More About Breast Health
The thought of having breast cancer is frightening to everyone, and especially devastating to women. However, ignoring the possibility that you may develop breast cancer or avoiding the processes to detect cancer can be dangerous.
Although there are some women who are at higher risk, the fact is that all women are at risk for breast cancer. That’s why it’s so important to follow this three-step plan for preventive care. Although breast cancer can’t be prevented at the present time, early detection of problems provides the greatest possibility of successful treatment.
What is the Three-Step Plan?
Routine care is the best way to keep you and your breasts healthy. Although detecting breast cancer at its earliest stages is the main goal of routine breast care, other benign conditions, such as fibrocystic breasts, are often discovered through routine care.
STEP 1. Breast Self-Examination
The American Cancer Society (ACS) says that breast self-exams are an option for women ages 20 and older as a means of familiarizing themselves with their breasts so they can notice changes more easily. BSE should be done regularly at the same time every month. Regular BSE teaches you to know how your breasts normally feel so that you can more readily detect any change. Changes may include:
- Development of a lump
- A discharge other than breast milk
- Swelling of the breast
- Skin irritation or dimpling
- Nipple abnormalities (for example, pain, redness, scaliness, or turning inward)
If you notice any of these changes, see your About Women Ob-Gyn provider as soon as possible for evaluation.
STEP 2. Clinical Examination
At About Women Ob-Gyn, your annual routine women’s health checkup includes a breast examination. A clinical breast examination is very similar to the procedures used for breast self-examination. Women who routinely practice BSE will be prepared to ask questions and have their concerns addressed during this time.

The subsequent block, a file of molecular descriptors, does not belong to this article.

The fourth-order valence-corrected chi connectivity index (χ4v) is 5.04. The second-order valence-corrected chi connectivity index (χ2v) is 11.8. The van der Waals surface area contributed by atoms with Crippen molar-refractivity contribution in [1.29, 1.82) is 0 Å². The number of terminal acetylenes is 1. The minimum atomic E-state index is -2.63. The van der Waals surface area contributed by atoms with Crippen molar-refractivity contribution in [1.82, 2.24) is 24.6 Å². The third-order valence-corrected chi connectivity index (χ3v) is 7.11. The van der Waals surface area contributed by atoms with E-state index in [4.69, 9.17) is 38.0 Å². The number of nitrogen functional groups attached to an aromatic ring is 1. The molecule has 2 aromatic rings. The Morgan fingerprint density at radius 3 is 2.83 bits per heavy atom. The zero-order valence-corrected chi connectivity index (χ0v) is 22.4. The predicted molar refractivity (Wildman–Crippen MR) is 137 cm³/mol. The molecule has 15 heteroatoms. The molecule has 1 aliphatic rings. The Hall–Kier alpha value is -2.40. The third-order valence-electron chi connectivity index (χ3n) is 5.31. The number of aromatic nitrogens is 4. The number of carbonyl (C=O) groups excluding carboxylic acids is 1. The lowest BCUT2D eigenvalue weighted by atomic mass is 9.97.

STEP 3. Mammography
Mammography is a low-dose X-ray of the breasts to find changes that may occur. It’s the most common imaging technique. Mammography can detect cancer or other problems before a lump becomes large enough to be felt, as well as assist in the diagnosis of other breast problems. However, a biopsy is required to confirm the presence of cancer.
In accordance with guidelines recommended by the American Cancer Society and other leading medical organizations, About Women Ob-Gyn recommends that most women begin having mammograms at age 40 and annually thereafter. For women with certain factors in their personal or family medical history that increase the risk of breast cancer, we may recommend that mammograms begin at a younger age. Other risk factors, such as having dense breast tissue, may also warrant additional screenings in conjunction with a mammogram.
It is important to be sure that your About Women Ob-Gyn clinician is fully informed about your personal and family medical history—especially if you have had a first-degree relative (mother, sibling, or child) who has had breast cancer.
Your About Women Ob-Gyn clinician can provide a referral to conveniently located, high-quality imaging centers where you can schedule your mammogram—with the NEW option of convenient, same-day appointments for your mammogram and annual gynecological exam. If your mammogram has questionable findings, follow-up exams such as a diagnostic mammogram may be needed.
For more information about breast health services at About Women Ob-Gyn, please visit the pages about Annual Exams and and Breast Examinations. To schedule an appointment for your annual exam, please call 703.878.0740.